Fox v Dominion Settlement
Dominion had planned to make Rupert Murdoch its second witness
Lawyers for Dominion Voting Systems had planned to put media mogul Rupert Murdoch on the stand to testify this week before it reached a $787.5m settlement with Fox for its broadcasting of false claims about the company’s voting equipment after the 2020 election, according to a person familiar with the matter, reports The Guardian’s Sam Levine.
Dominion was going to call the 92-year-old Murdoch as its second witness, forcing him to appear in person for cross-examination before the end of the week. He would have followed Tony Fratto, a crisis communications consultant who represented Dominion after the 2020 election and contacted Fox many times to inform them they were making false claims.
The settlement reportedly does not include a provision that Fox apologize on air or retract any of its statements. The network acknowledged in a statement that the court had found it broadcast false claims.
Murdoch’s live testimony was one of the most hotly anticipated moments of what was scheduled to be a blockbuster six-week trial. Murdoch, his son Lachlan, as well as the Fox stars Tucker Carlson, Maria Bartiromo, Sean Hannity, and Jeanine Pirro were all expected to appear on the witness stand, where they would be forced to answer uncomfortable questions under oath about their role in spreading false information.
Fox News’s settlement in the Dominion case is big news, except on Fox News.
Fox News’s last-minute settlement with Dominion Voting Systems on Tuesday earned banner coverage on every television news network but one: Fox News, reports The New York Times’ Stuart A. Thompson.
The $787.5 million settlement was covered only three times by Fox News in about four hours after the settlement became public, amounting to about six minutes of coverage. For most of the day, including during the network’s prime-time shows, hosts appeared to be focusing on other issues, like illegal immigration and Covid-19’s possible origins.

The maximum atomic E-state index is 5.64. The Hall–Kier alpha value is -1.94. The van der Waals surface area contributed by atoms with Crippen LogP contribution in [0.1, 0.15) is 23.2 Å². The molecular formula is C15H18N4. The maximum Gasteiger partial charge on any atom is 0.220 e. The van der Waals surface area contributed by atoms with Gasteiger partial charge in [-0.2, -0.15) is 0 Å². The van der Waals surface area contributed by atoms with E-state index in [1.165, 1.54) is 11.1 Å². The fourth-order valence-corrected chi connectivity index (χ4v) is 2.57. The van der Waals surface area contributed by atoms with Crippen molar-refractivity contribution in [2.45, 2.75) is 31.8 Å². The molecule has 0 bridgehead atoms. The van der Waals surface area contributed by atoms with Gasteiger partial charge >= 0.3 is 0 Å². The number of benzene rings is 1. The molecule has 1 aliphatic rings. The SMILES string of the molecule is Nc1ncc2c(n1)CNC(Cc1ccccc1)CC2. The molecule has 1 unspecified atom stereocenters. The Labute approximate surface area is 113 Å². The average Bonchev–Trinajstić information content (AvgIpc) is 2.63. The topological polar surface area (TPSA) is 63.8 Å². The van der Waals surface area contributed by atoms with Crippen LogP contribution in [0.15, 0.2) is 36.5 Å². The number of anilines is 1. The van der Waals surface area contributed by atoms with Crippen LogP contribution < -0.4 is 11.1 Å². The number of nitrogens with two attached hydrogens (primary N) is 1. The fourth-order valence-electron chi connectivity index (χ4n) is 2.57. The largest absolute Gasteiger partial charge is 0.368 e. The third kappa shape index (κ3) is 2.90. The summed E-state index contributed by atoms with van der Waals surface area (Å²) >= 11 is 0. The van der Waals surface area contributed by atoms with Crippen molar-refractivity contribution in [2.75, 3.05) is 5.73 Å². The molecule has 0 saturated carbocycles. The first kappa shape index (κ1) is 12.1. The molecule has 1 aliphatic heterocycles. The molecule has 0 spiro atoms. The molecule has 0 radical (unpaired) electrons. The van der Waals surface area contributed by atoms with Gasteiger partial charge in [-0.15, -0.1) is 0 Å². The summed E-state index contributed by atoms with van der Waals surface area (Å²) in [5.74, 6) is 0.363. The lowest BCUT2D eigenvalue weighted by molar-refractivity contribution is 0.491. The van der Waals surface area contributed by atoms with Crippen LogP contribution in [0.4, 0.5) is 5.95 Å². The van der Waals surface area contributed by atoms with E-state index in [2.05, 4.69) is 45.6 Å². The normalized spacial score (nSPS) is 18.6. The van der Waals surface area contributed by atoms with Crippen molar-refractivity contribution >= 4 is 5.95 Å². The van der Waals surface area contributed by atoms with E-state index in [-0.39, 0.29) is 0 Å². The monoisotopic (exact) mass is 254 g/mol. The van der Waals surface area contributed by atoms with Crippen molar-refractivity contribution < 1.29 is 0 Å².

The settlement remained the top story on CNN, MSNBC and CBS News well into the evening. Anderson Cooper, host of the prime-time show Anderson Cooper 360, led his program with the case and also interviewed Davida Brook, lead counsel for Dominion.
Neil Cavuto, host of the afternoon news program Your World with Neil Cavuto on Fox News, covered the settlement as news of it broke and again after the dollar figure was announced. Howard Kurtz, Fox News’s media analyst, told Cavuto that the election fraud claims about Dominion were “obviously false” and “conspiracy theories.” In another segment, Kurtz said that “both sides had an incentive to avoid a costly six-week trial.”
Aussie fund gets a piece of Dominion Voting spoils
Dominion Voting Systems versus the Murdochs’ Fox News has been thrilling viewing – even if we never got to the main act, reports Nine Publishing’s Anthony Macdonald.
While the Murdochs and Fox News garner most of the post-settlement attention, there’s a big cheque ($US787.5 million less fees and taxes) headed to Dominion Voting Services.
And purely by luck, some of that settlement should flow down to an ASX-listed tiddler called CD Private Equity Fund II.
CD Private Equity Fund II, with a $56 million market cap, is a listed investment fund that puts money into small- and mid-cap US private equity funds and privately held companies.
It committed $US8 million to then relatively unknown private equity manager, New York-based Staple Street Capital, to invest in one of its funds in December 2014.
Fox has settled one voting machine company’s defamation case. Another looms.